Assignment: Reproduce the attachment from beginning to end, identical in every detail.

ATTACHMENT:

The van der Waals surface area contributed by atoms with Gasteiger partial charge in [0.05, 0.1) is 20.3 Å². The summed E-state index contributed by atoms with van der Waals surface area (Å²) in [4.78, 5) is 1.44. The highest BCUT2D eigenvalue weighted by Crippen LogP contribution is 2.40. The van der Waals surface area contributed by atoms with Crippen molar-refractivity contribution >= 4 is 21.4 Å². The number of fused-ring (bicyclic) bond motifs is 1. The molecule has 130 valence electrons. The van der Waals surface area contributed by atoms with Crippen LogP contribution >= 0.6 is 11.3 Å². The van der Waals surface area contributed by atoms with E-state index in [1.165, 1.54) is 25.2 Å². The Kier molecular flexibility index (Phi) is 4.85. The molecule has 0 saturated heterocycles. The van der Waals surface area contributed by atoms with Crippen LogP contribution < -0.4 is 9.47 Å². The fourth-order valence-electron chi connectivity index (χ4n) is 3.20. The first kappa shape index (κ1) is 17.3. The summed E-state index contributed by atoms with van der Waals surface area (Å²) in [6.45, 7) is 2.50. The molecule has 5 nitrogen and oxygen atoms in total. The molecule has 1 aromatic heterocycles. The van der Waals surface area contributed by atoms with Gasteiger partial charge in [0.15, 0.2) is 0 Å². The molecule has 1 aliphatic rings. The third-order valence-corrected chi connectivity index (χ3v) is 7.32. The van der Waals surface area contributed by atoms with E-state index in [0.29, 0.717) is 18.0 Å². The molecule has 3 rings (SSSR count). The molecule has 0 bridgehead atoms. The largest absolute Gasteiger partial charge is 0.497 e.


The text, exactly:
The van der Waals surface area contributed by atoms with Gasteiger partial charge in [0.05, 0.1) is 20.3 Å². The summed E-state index contributed by atoms with van der Waals surface area (Å²) in [4.78, 5) is 1.44. The highest BCUT2D eigenvalue weighted by Crippen LogP contribution is 2.40. The van der Waals surface area contributed by atoms with Crippen molar-refractivity contribution >= 4 is 21.4 Å². The number of fused-ring (bicyclic) bond motifs is 1. The molecule has 130 valence electrons. The van der Waals surface area contributed by atoms with Crippen LogP contribution >= 0.6 is 11.3 Å². The van der Waals surface area contributed by atoms with E-state index in [1.165, 1.54) is 25.2 Å². The Kier molecular flexibility index (Phi) is 4.85. The molecule has 0 saturated heterocycles. The van der Waals surface area contributed by atoms with Crippen LogP contribution < -0.4 is 9.47 Å². The fourth-order valence-electron chi connectivity index (χ4n) is 3.20. The first kappa shape index (κ1) is 17.3. The summed E-state index contributed by atoms with van der Waals surface area (Å²) in [6.45, 7) is 2.50. The molecule has 5 nitrogen and oxygen atoms in total. The molecule has 1 aromatic heterocycles. The van der Waals surface area contributed by atoms with Gasteiger partial charge in [0.15, 0.2) is 0 Å². The molecule has 1 aliphatic rings. The third-order valence-corrected chi connectivity index (χ3v) is 7.32. The van der Waals surface area contributed by atoms with E-state index in [0.29, 0.717) is 18.0 Å². The molecule has 3 rings (SSSR count). The molecule has 0 bridgehead atoms. The largest absolute Gasteiger partial charge is 0.497 e.